- A dictionary of medical eponyms

Alice in Wonderland syndrome

Related people

A psychopathological syndrome of distorted space, time and body image. The patient has a feeling that the entire body or parts of it have been altered in shape and size (metamorphosis), associated with visual hallucinations.

Psychoanalytic interpretation by Todd has made more understandable and plausible the illusionary dreams, feeling of levitation, and alteration in the sense of passage of time that Alice experienced. Alice trod the paths and byways of a wonderland well known to Carroll, her creator, who suffered severely from migraine. The majority of patients have personal or family history of migraine.

In Lippman’s report, one of the patients stated that she felt short and wide as she walked, calling this a ”tweedlike dum” or ”tweedle dee” feeling. Associated disorders may include apraxia, agnosia, language disorders, feelings of déjà vu or jamais vu, dreamlike or trancelike states, and delirium.

The disorder was first described in 1955 by the English psychiatrist John Todd (1914-1987), who named it for Lewis Carroll’s Alice’s Adventures in Wonderland.

The Cheshire Cat syndrome is another medical eponym taken from Alice in Wonderland. It was first described by the British physician Eric George Lapthorne Bywaters (born 1910) in 1968.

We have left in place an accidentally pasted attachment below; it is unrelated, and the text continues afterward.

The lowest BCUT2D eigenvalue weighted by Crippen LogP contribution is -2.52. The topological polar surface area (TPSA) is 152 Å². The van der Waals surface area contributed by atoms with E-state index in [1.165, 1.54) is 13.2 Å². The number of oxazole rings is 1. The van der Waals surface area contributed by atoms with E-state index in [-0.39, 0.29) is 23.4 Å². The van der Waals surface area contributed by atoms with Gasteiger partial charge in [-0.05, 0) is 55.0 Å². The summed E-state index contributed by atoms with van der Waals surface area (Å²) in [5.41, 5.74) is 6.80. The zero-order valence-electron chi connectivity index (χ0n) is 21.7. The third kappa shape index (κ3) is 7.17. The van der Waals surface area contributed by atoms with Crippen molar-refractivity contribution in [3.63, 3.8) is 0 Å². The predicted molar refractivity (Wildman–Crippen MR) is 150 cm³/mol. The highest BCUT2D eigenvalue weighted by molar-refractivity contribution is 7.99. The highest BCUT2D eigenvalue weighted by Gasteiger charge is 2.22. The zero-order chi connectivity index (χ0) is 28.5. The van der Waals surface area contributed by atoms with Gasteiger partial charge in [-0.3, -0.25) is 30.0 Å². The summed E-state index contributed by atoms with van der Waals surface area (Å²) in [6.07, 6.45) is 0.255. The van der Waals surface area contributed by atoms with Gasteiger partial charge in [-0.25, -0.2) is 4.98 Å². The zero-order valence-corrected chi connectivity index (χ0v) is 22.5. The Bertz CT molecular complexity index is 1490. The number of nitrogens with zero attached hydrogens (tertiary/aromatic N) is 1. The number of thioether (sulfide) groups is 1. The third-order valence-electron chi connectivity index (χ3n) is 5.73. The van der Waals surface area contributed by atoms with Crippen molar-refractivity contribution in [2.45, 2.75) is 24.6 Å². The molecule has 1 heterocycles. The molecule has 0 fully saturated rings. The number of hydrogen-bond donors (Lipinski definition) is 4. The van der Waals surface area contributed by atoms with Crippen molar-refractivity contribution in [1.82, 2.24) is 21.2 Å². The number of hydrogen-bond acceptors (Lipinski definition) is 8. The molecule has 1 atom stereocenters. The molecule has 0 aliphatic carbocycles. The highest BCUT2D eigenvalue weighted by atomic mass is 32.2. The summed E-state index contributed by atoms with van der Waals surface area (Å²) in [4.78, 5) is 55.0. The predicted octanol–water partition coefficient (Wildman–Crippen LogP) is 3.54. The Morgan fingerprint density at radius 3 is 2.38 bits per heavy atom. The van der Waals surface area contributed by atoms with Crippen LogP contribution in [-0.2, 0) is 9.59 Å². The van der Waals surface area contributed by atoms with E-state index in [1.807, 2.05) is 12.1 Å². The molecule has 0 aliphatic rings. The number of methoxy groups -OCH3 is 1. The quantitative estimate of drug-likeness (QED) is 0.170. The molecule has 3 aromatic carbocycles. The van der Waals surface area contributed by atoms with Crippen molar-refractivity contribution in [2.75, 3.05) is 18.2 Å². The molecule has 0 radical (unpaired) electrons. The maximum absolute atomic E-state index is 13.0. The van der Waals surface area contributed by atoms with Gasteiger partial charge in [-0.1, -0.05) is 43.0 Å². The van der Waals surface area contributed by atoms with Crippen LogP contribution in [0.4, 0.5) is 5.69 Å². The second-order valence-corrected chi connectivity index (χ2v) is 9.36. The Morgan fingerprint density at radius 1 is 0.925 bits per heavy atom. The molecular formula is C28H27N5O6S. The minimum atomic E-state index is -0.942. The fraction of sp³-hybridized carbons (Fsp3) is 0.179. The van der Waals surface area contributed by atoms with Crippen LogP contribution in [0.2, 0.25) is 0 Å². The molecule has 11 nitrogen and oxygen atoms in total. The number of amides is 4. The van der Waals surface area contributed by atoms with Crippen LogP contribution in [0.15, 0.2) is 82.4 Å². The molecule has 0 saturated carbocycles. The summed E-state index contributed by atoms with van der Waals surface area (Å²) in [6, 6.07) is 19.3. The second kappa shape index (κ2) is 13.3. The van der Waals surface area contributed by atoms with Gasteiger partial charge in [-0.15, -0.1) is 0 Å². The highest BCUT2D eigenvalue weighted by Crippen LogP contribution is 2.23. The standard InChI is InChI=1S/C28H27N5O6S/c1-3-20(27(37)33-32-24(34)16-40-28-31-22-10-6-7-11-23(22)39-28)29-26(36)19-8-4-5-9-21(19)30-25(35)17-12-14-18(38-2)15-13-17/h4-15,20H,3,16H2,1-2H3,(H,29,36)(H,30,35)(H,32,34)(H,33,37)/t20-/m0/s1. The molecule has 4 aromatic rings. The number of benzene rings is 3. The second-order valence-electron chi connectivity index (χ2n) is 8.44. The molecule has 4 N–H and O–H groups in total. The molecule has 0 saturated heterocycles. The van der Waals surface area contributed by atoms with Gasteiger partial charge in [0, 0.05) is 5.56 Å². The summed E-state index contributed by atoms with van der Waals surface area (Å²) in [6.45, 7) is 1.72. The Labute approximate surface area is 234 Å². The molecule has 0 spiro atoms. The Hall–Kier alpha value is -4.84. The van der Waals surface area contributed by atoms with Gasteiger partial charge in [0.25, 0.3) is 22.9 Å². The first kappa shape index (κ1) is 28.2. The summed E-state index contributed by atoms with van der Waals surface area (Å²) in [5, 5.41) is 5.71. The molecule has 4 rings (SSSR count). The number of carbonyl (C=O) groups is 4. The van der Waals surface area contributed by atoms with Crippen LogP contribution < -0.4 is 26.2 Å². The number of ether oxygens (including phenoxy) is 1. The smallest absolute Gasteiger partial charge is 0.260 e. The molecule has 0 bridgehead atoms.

• Lewis Carroll:
    Alice's Adventures in Wonderland.London 1865.
  • J. Todd:
    Syndrome of Alice in Wonderland.
    Canadian Medical Association Journal, Ottawa, 1955, 73: 701-704.
  • C. W. Lippman:
    Certain hallucinations peculiar to migraine.
    Journal of Nervous and Mental Disease, Baltimore, 1952, 116: 346-351.

What is an eponym?

An eponym is a word derived from the name of a person, whether real or fictional. A medical eponym is thus any word related to medicine, whose name is derived from a person.

What is Whonamedit?

Whonamedit.com is a biographical dictionary of medical eponyms. It is our ambition to present a complete survey of all medical phenomena named for a person, with a biography of that person.


Whonamedit? does not give medical advice.
This survey of medical eponyms and the persons behind them is meant as a general interest site only. No information found here must under any circumstances be used for medical purposes, diagnostically, therapeutically or otherwise. If you, or anybody close to you, is affected, or believe to be affected, by any condition mentioned here: see a doctor.